Public pensions are investing more of their money in hedge funds these days in order to boost returns and earn money without hiking contributions from employees or forcing local governments to raise taxes.
The Fire & Police Pension Association of Colorado, which manages roughly $3.5 billion, has channeled 11 percent of its portfolio into hedge funds, the Wall Street Journal reports.
At the start of this year, the pension had no money at all in hedge funds, which invest in stocks, currencies or any other asset class often with borrowed money and engage in riskier trading practices.
"There has been some deserved criticism of hedge funds, but many hedge funds during the market downturn in 2008 did better than the S&P 500," says Dan Slack, the chief executive of the system.
This year, public pensions have allocated 6.8 percent of their portfolios into hedge funds, compared to 6.5 percent in 2010 and 3.6 percent in 2007, according to data-tracker Preqin.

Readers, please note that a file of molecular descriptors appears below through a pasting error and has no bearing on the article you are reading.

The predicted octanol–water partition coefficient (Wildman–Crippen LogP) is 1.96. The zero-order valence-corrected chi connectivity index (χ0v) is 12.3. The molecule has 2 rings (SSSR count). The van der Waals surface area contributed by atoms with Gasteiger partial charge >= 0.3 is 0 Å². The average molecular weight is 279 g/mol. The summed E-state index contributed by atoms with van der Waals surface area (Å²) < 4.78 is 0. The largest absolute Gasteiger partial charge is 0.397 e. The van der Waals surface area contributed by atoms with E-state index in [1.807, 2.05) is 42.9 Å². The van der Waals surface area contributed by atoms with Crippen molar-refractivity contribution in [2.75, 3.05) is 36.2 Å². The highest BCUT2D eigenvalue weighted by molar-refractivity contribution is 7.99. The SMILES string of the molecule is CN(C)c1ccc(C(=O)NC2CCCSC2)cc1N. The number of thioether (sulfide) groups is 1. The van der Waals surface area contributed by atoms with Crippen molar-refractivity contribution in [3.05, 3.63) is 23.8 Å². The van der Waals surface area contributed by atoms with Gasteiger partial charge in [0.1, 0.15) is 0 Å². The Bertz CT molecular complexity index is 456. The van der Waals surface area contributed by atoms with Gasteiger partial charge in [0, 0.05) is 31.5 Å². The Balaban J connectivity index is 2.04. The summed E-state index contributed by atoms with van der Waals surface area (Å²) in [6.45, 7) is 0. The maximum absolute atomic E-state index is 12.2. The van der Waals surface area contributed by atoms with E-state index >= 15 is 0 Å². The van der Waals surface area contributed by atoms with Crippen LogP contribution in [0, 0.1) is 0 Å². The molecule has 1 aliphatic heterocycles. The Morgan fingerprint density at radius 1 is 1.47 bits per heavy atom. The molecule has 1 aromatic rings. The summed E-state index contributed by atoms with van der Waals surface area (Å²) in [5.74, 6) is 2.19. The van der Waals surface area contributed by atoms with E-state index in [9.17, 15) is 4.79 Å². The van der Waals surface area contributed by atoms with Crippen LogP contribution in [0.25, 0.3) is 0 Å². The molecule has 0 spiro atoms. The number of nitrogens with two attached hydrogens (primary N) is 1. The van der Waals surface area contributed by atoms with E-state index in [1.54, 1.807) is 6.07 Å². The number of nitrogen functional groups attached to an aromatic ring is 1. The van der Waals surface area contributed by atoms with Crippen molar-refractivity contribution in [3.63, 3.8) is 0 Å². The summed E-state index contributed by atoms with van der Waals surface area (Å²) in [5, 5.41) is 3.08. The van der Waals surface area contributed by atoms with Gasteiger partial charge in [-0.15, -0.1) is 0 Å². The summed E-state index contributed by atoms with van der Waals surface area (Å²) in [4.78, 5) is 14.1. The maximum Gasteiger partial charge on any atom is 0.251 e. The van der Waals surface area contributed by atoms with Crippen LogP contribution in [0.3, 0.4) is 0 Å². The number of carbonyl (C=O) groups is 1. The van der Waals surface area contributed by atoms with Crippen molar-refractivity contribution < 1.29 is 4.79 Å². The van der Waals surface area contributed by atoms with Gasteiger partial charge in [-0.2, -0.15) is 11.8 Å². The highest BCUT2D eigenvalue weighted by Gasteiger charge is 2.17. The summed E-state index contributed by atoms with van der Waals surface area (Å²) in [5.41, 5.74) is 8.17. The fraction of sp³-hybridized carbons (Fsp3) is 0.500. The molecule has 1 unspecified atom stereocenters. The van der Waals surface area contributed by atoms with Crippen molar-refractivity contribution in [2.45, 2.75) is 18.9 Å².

Public pension funds need to do something to offset falling contributions from local governments.
While returns should improve and a shrinking government work force eases the pressure on local governments to make contributions, government payments into public pensions will remain stressed, according to the Boston College's Center for Retirement Research.
Public pension funds last year managed $2.7 trillion in assets, compared with $3.5 trillion in liabilities.
That gap could grow if government employers cut financial support for public pension funds.
"In 2010, employer contributions equaled only 78 percent of the required payments," according to the study, Reuters reports, adding that percentage was down from 84 percent in 2009 and well below the 100 percent contribution level in 2001.
© 2017 Newsmax Finance. All rights reserved.